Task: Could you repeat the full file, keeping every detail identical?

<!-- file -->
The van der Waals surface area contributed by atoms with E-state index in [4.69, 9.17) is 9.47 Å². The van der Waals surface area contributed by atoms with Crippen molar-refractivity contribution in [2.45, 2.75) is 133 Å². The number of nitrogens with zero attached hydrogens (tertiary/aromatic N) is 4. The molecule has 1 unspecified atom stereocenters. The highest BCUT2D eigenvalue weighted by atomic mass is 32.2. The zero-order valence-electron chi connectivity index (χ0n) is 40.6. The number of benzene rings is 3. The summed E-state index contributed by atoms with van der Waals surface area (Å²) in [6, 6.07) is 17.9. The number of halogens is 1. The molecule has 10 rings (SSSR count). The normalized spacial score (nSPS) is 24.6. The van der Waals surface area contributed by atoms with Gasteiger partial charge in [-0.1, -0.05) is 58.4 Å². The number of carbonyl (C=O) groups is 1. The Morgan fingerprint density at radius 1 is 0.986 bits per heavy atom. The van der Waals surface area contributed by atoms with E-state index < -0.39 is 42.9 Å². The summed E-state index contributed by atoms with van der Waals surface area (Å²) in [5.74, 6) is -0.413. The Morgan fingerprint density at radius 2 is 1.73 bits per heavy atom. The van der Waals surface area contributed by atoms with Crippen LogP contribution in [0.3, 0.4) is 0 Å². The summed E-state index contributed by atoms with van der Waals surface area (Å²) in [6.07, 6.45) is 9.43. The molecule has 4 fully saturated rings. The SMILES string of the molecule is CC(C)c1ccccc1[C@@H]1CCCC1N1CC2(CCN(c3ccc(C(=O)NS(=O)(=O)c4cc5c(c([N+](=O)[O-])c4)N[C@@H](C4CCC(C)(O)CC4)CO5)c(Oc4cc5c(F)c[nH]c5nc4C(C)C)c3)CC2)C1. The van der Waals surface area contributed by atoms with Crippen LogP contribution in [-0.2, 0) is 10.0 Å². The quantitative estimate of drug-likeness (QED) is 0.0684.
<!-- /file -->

The van der Waals surface area contributed by atoms with E-state index in [4.69, 9.17) is 9.47 Å². The van der Waals surface area contributed by atoms with Crippen molar-refractivity contribution in [2.45, 2.75) is 133 Å². The number of nitrogens with zero attached hydrogens (tertiary/aromatic N) is 4. The molecule has 1 unspecified atom stereocenters. The highest BCUT2D eigenvalue weighted by atomic mass is 32.2. The zero-order valence-electron chi connectivity index (χ0n) is 40.6. The number of benzene rings is 3. The summed E-state index contributed by atoms with van der Waals surface area (Å²) in [6, 6.07) is 17.9. The number of halogens is 1. The molecule has 10 rings (SSSR count). The normalized spacial score (nSPS) is 24.6. The van der Waals surface area contributed by atoms with Gasteiger partial charge in [-0.1, -0.05) is 58.4 Å². The number of carbonyl (C=O) groups is 1. The Morgan fingerprint density at radius 1 is 0.986 bits per heavy atom. The van der Waals surface area contributed by atoms with E-state index < -0.39 is 42.9 Å². The summed E-state index contributed by atoms with van der Waals surface area (Å²) in [5.74, 6) is -0.413. The Morgan fingerprint density at radius 2 is 1.73 bits per heavy atom. The van der Waals surface area contributed by atoms with Crippen LogP contribution in [0.3, 0.4) is 0 Å². The summed E-state index contributed by atoms with van der Waals surface area (Å²) in [6.07, 6.45) is 9.43. The molecule has 4 fully saturated rings. The SMILES string of the molecule is CC(C)c1ccccc1[C@@H]1CCCC1N1CC2(CCN(c3ccc(C(=O)NS(=O)(=O)c4cc5c(c([N+](=O)[O-])c4)N[C@@H](C4CCC(C)(O)CC4)CO5)c(Oc4cc5c(F)c[nH]c5nc4C(C)C)c3)CC2)C1. The van der Waals surface area contributed by atoms with Crippen LogP contribution in [-0.2, 0) is 10.0 Å². The quantitative estimate of drug-likeness (QED) is 0.0684.